Stross v. Hearst Communications, Inc., No. 5:2018cv01039 - Document 126 (W.D. Tex. 2020)

Court Description: MEMORANDUM OPINION AND ORDER DENYING 97 Motion for Partial Summary Judgment. For the reasons stated, the Court concludes Defendants Motion for Partial Summary Judgment shall be DENIED. All related objections to summary judgment argument and evidence are overruled. Signed by Judge Jason K. Pulliam. (bc)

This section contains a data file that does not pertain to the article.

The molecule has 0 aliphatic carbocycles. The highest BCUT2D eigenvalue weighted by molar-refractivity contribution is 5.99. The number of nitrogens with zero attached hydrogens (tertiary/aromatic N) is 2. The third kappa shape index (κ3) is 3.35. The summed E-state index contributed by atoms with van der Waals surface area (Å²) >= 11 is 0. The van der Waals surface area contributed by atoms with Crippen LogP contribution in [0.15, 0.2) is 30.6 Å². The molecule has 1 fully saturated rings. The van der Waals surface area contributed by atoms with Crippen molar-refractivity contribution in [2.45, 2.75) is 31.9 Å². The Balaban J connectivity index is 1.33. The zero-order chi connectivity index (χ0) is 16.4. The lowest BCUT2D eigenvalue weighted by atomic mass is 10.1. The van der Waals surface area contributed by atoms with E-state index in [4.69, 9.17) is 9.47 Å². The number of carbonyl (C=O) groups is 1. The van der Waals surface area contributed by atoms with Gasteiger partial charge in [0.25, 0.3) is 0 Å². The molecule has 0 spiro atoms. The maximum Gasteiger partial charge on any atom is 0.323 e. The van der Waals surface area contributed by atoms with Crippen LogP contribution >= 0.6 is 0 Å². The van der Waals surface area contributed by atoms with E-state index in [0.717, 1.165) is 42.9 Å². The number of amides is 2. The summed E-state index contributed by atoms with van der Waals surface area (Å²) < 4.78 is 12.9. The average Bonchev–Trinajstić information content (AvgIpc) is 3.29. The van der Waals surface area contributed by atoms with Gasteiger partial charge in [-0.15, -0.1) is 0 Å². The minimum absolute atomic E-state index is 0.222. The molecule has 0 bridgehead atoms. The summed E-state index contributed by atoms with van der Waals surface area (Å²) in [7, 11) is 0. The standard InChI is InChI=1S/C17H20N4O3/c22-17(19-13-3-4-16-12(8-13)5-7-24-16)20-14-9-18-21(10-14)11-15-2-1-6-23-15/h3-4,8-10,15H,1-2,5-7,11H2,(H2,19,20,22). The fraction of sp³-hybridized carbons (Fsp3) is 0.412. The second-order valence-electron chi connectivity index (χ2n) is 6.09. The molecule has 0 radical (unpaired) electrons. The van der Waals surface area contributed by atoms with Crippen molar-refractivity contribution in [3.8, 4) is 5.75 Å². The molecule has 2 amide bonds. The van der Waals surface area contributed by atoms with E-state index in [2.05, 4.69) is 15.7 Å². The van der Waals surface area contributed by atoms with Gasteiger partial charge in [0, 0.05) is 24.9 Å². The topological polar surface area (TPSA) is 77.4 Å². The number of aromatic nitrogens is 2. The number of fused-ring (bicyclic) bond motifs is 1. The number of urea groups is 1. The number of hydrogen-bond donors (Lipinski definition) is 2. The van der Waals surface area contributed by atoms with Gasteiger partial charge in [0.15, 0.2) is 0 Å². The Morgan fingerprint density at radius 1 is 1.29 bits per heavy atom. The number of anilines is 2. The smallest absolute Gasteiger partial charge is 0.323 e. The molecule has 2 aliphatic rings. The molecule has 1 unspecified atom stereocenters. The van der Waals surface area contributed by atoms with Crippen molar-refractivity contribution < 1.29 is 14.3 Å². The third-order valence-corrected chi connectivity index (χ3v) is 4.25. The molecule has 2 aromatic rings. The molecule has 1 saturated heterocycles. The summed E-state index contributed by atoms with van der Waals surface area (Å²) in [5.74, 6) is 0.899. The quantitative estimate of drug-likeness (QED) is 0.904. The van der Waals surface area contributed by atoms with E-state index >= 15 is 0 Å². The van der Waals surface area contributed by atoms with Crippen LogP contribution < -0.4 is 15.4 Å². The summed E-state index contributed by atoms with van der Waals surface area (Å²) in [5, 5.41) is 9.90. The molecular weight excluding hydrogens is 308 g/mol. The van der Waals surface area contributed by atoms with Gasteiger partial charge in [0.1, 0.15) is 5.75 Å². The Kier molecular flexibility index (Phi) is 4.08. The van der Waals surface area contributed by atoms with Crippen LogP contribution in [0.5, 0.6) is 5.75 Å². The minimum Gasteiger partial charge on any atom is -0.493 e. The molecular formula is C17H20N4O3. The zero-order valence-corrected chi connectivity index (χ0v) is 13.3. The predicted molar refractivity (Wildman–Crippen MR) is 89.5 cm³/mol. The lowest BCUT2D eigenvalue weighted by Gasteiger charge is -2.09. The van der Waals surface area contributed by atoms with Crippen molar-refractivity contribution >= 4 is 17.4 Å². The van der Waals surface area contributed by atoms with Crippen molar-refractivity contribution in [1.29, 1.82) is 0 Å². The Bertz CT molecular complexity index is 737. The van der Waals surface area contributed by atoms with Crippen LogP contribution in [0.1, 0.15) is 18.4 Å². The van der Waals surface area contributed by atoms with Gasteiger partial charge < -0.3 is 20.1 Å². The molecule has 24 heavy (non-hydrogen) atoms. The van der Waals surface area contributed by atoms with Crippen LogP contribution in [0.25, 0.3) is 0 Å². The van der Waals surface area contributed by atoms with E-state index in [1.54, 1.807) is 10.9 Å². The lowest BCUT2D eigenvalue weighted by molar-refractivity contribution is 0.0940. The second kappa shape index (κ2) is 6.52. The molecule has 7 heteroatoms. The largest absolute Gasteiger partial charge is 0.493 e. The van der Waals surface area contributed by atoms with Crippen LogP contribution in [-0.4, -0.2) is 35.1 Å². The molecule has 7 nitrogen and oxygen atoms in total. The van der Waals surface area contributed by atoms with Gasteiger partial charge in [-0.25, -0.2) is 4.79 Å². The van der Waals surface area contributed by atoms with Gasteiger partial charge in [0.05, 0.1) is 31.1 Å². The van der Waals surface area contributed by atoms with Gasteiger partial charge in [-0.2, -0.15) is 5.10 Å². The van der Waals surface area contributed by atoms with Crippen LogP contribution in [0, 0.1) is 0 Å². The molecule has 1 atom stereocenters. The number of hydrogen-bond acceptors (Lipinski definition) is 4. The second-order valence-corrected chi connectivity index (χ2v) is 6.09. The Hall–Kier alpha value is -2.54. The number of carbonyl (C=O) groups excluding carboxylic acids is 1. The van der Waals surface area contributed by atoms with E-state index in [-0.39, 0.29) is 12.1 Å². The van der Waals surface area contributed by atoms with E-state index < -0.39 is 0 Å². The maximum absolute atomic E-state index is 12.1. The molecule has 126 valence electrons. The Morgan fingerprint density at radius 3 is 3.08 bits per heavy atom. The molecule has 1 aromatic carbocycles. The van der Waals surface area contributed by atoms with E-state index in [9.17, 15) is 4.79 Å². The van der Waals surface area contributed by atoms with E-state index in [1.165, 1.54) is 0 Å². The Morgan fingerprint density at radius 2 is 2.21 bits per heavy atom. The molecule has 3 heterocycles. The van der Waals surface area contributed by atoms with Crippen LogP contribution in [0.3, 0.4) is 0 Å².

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Case 5:18-cv-01039-JKP-RBF Document 126 Filed 09/03/20 Page 1 of 8 Stross v. Hearst Communications, Inc. Doc. 12 UNITED STATES DISTRICT COURT WESTERN DISTRICT OF TEXAS SAN ANTONIO DIVISION ALEXANDER STROSS, Plaintiff, v. NO. SA-18-CV-01039-JKP HEARST COMMUNICATIONS, INC., HEARST CORPORATION, HEARST NEWSPAPERS, LLC, HEARST NEWSPAPERS II, LLC, HEARST SEATTLE MEDIA, LLC, HEARST MEDIA SERVICES CONNECTICUT, LLC, MIDLAND PUBLISHING COMPANY. LLC, HURON PUBLISHING COMPANY, LLC, EDWARDSVILLE PUBLISHING COMPANY, LLC, Defendants. MEMORANDUM OPINION AND ORDER Before the Court is Defendants’ Motion for Partial Summary Judgment and Plaintiff Alexander Stross’s response. ECF Nos. 97, 105, 107, 109. Upon consideration, the Court concludes the motion shall be DENIED. All related objections to summary judgment arguments and evidence are overruled. Factual Background This is a copyright-infringement case involving photographs taken by Plaintiff Alexander Stross. It is undisputed Stross owns the copyright to the subject photographs which depict a group of “tiny houses” on the Llano River (“the Tiny House photos”). In 2015, through an email exchange, Stross gave the San Antonio Express News and Country Living Magazine, publications owned by two of the Defendants, permission to publish the photos. 1 Dockets.Justia.com Case 5:18-cv-01039-JKP-RBF Document 126 Filed 09/03/20 Page 2 of 8 In bringing this action, Stross alleges he granted limited authorization to the San Antonio Express News and Country Living Magazine to use the subject photographs in a single article in each publication; however, Defendants made numerous other unauthorized uses of the photographs, particularly through reproduction in social media, while also removing the credit line and a hyperlink to Stross’s website. Stross also claims another publication owned by one of the Defendants used a second set of his photographs of another residential property (the Renovation Photos) without authorization. Based upon these allegations, Stross brings a cause of action for copyright infringement against all Defendants (direct infringement claim). In addition, Stross asserts a cause of action for contributory copyright infringement against all Defendants (secondary infringement claim), stating, Hearst Newspapers induced, and/or materially contributed to the infringing conduct of these entities by sharing his photographs with those individual entities, and facilitating their republication. By doing so, Hearst Newspaper’s actions constitute willful infringement of Stross’s copyrights because it knew these Defendants’ use of his photographs was not authorized and/or because it acted in reckless disregard of Stross’s copyright. Defendants assert the following affirmative defenses: (1) Stross’s claims are barred by the doctrine of fair use because the photographs at issue were used for newsworthy purposes, and there was no effect upon the market for the photographs at issue; (2) lack of willfulness because any infringement was inadvertent and not willful; (3) Stross’s claim is barred because he licensed some or all of the photographs to one or more of the Defendants for the uses he challenges in this action; (4) Stross’s claims are barred because he consented to uses of his allegedly copyrighted works; (5) Stross is barred by the doctrine of collateral estoppel from relitigating any or all of any issues in this action that could be resolved in other litigation concerning the works at issue in this case; (6) Stross’s claims are barred because he failed to mitigate his damages; (7) Stross suffered no actual damages; (8) Stross fails to plead facts 2 Case 5:18-cv-01039-JKP-RBF Document 126 Filed 09/03/20 Page 3 of 8 sufficient to support an exercise of personal jurisdiction over all Defendants, and not all Defendants are subject to personal jurisdiction; and (9) Stross’s claims against all Hearst Defendants are barred by the applicable three-year statute of limitations. Defendants now move for partial summary judgment. Legal Standard Summary judgment is appropriate where “the pleadings, depositions, answers to interrogatories and admissions on file, together with affidavits, if any, show that there is no genuine dispute as to any material fact and that the moving party is entitled to judgment as a matter of law.” Fed.R.Civ.P. 56(c); Celotex Corp. v. Catrett, 477 U.S. 317, 322 (1986); see also Rodriguez v. Pacificare, Inc., 980 F.2d 1014, 1019 (5th Cir. 1993).1 There is no genuine dispute for trial when a rational trier of fact could not find in favor of the nonmoving party.” Scott v. Harris, 550 U.S. 372, 380 (2007) (quoting Matsushita Elec. Indus. Co. v. Zenith Radio Corp., 475 U.S. 574, 586-87 (1986)). The “party seeking summary judgment always bears the initial responsibility of informing the district court of the basis for its motion.” Celotex Corp., 477 U.S. at 323. The moving party has the burden to “demonstrate the absence of a genuine issue of material fact and the appropriateness of judgment as a matter of law” to prevail on its motion. Union Planters Nat’l Leasing v. Woods, 687 F.2d 117, 121 (5th Cir. 1982). To meet its initial burden, the moving party must either: (1) present evidence that negates the existence of some material element of the nonmoving party’s claim; or (2) point out the nonmoving party lacks sufficient evidence to prove an essential element of its claim. Celotex Corp., 477 U.S. at 331; McKee v. CBF Corp., 299 F. App’x 426, 428 (5th Cir. 2008). 1 Although 2010 amendments replaced “issue” with “dispute,” the summary judgment standard “remains unchanged.” Fed. R. Civ. P. 56 advisory committee notes (2010 amend.). 3 Case 5:18-cv-01039-JKP-RBF Document 126 Filed 09/03/20 Page 4 of 8 “When a party moves for summary judgment on claims on which the opposing parties will bear the burden of proof at trial, the moving party can meet its summary judgment obligation by pointing the court to the absence of admissible evidence to support the nonmovants’ claims.” Armas v. St. Augustine Old Roman Catholic Church, No. 3:17-CV-2383D, 2019 WL 2929616, at *2 (N.D. Tex. July 8, 2019) (citing Celotex Corp., 477 U.S. at 325); see also Austin v. Kroger Texas, L.P., 864 F. 3d 326, 335 (5th Cir. 2017)). The movant is not required to negate the elements of the nonmovant’s case but may satisfy its summary judgment burden by alleging the absence of facts supporting specific elements of the nonmovant’s cause(s) of action. Little v. Liquid Air Corp., 37 F. 3d 1069, 1075, 1076 n. 16 (5th Cir. 1994). If the movant carries that initial burden, the burden shifts to the nonmovant to identify specific facts or present competent summary judgment evidence showing the existence of a genuine fact dispute. Matsushita Elec. Indus. Co., 475 U.S. at 586-87; see also Fed.R.Civ.P. 56(c). While all evidence and reasonable inferences are viewed in the light most favorable to the nonmovant, and all disputed facts are resolved in favor of the nonmovant, the judge’s function is not “‘to weigh the evidence and determine the truth of the matter but to determine whether there is a genuine issue for trial.’” Tolan v. Cotton, 572 U.S. 650, 656 (2014) (quoting Anderson, 477 U.S. at 249)); see also Heinsohn v. Carabin & Shaw, P.C., 832 F.3d 224, 234 (5th Cir. 2016). Furthermore, the courts have “no duty to search the record for material fact issues.” RSR Corp. v. Int’l Ins. Co., 612 F.3d 851, 857 (5th Cir. 2010); see also Hernandez v. Yellow Transp., Inc., 670 F.3d 644, 651 (5th Cir. 2012). Discussion In their Motion for Partial Summary Judgement, Defendants “seek summary judgment that: (1) Plaintiff cannot establish actual damages given that he consistently licensed the at-issue photographs for free during the relevant time period and there is no 4 Case 5:18-cv-01039-JKP-RBF Document 126 Filed 09/03/20 Page 5 of 8 evidence that any of Defendants’ profits are attributable to the photographs; (2) Plaintiff failed to comply with his Rule 26 obligation to provide a statutory damages computation and should therefore be precluded from presenting any damages case pursuant to Rule 37(c)’s automatic, self-executing sanction; (3) Plaintiff is limited to at most two statutory damages awards because the Tiny Houses Photographs and the Renovation photographs each constitute a single work, the Newspaper Defendants are each jointly and severally liable, and the use of the Renovation photographs is time-barred and was a fair use of Plaintiff’s self-published Renovation photographs; and (4) any infringement by Defendants was not willful because there is no evidence whatsoever that would support such a finding.” While each of these are improper requests for summary judgment relief, this Court will construe these requests liberally to present different arguments supporting summary judgment on the damages element of Stross’s copyright infringement causes of action. In the fourth request, Defendants also seek a summary-judgment declaration on the issue of “willfulness” pertinent to the direct copyright infringement cause of action. Request (1): In their first argument for summary judgment relief, Defendants contend “Stross provided free licenses to numerous entities at the time of the alleged infringement,” and therefore, “there is no evidence in the record that could support a finding that any of Defendants’ profits are attributable to their alleged infringement of Plaintiff’s copyrights. . . . Accordingly, the undisputed evidence shows that Stross cannot establish actual damages and summary judgment is warranted.” To begin, it is unclear from the request whether Defendants seek summary judgment on their copyright infringement causes of action based upon lack of damages or whether they seek summary judgment on the element of damages. The Court will liberally construe Defendants’ argument to be the former: Defendants seek summary judgment on their copyright infringement causes of action based upon lack of damages. As the summary-judgment movant, Defendant have the initial burden to show there was no genuine dispute among the parties as to the existence of any actual damages and, 5 Case 5:18-cv-01039-JKP-RBF Document 126 Filed 09/03/20 Page 6 of 8 accordingly, they are entitled to judgment on Stross’s actual damages. Fed.R.Civ.P. 56(a); see also Celotex Corp., 477 U.S. at 327. If satisfied, the burden shifts to Stross to provide nonspeculative evidence establishing a genuine dispute as to the existence of actual damages. See Matsushita Elec. Co., 475 U.S. at 586–87). To support this request, Defendants argue “Stross provided free licenses to numerous entities.” Even if accepted as true, the fact that Stross might have provided a free license to other entities does not establish the absence of evidence of damages pertaining to Defendants’ alleged unauthorized use of his photos as a matter of law. Further, even if accepted as true, the summary judgment record contains sufficient evidence which could support a finding that Stross suffered damages attributable to Defendants’ alleged infringement of his copyright. For these reasons, Defendants fail to meet their burden to establish entitlement to summary judgment on the element of damages, or lack of damages. Request (2): In their second argument for summary judgment relief, Defendants contend “Plaintiff should be precluded from presenting any damages case based on his failure to comply with his Rule 26 obligation to provide a computation of the damages he seeks.” Summary judgement is the improper avenue for the requested relief. Any failure to comply with Federal Rule 26 is insufficient, alone, to warrant summary judgment on damages. E.E.O.C. v. Service Temps, Inc., No. 3:08-CV-1552-D, 2010 WL 1644909, at *5-*6 (N.D. Tex. Apr. 22, 2010). Instead, Defendants must establish a right to any sanction of exclusion of evidence under Federal Rule 37(c). If secured, then summary judgment demonstrating the absence of evidence on damages would be a viable course of action. See id.; see also Hovanec v. Miller, 331 F.R.D. 624, 633-37 (W.D. Tex. 2019). 6 Case 5:18-cv-01039-JKP-RBF Document 126 Filed 09/03/20 Page 7 of 8 Request (3): In their third argument, Defendants argue “Stross is limited to at most two statutory damages.” Defendants contend the groups of photographs of the Tiny Houses and the Renovation each constitute a single work. And the Newspaper Defendants are each jointly and severally liable. Accordingly, should Plaintiff establish infringement, Plaintiff is limited to at most three statutory damages awards, and given that the use of the Renovation photographs was fair use and any challenge to that use is timebarred as discussed below, Plaintiff is limited to at most two awards. Jumbled in this quoted contention are multiple, fragmented arguments seeking findings on disjointed issues of law - all dependent upon determinations of underlying disputed facts. Defendants fail to articulate argument which could support summary judgment, and therefore, fail to satisfy their burden to establish entitlement to summary judgment on damages based upon this argument. Request (4): Finding on “Willfulness” Defendants argue they are entitled to partial summary judgment on Stross’s “claim of willful copyright infringement because there is no evidence of willfulness.” Summary judgment is an improper avenue for determination of this specific, single element of a party’s cause of action. To begin, Defendants provide only broad, conclusory arguments. Defendants fail to satisfy their initial responsibility of informing the Court of the evidence in the record establishing the basis of their motion and demonstrating the lack of evidence to establish lack of willfulness. See Celotex Corp.t, 477 U.S. at 323; Union Planters Nat’l Leasing, 687 F.2d at 121. Defendants do not identify portions of the record that demonstrate the absence of a triable dispute of material fact. See Celotex Corp., 477 U.S. at 323; Union Planters Nat’l Leasing, 687 F.2d at 121. Unsupported allegations setting forth conclusory facts and conclusions of law are insufficient to support a motion for summary judgment. Galindo v. Precision Am. Corp., 754 F.2d 1212, 1216 (5th Cir. 1985). 7 Case 5:18-cv-01039-JKP-RBF Document 126 Filed 09/03/20 Page 8 of 8 Assuming Defendant could satisfy their summary judgment burden, Stross presents summary judgment evidence sufficient to raise a genuine dispute of material fact regarding the extent of any authorization Stross gave to Defendants for use of his photographs and whether Defendants’ use of any photographs exceeded the scope of any such authorization given. Based upon resolution of these disputes, a reasonable trier of fact could reach more than one conclusion whether Defendants acted with “willfulness” in committing any infringing conduct. Consequently, summary judgment on the element of “willfulness” is not warranted. Conclusion For the reasons stated, the Court concludes Defendants’ Motion for Partial Summary Judgment shall be DENIED. All related objections to summary judgment argument and evidence are overruled. It is so Ordered. SIGNED this 3rd day of September, 2020. JASON PULLIAM UNITED STATES DISTRICT JUDGE 8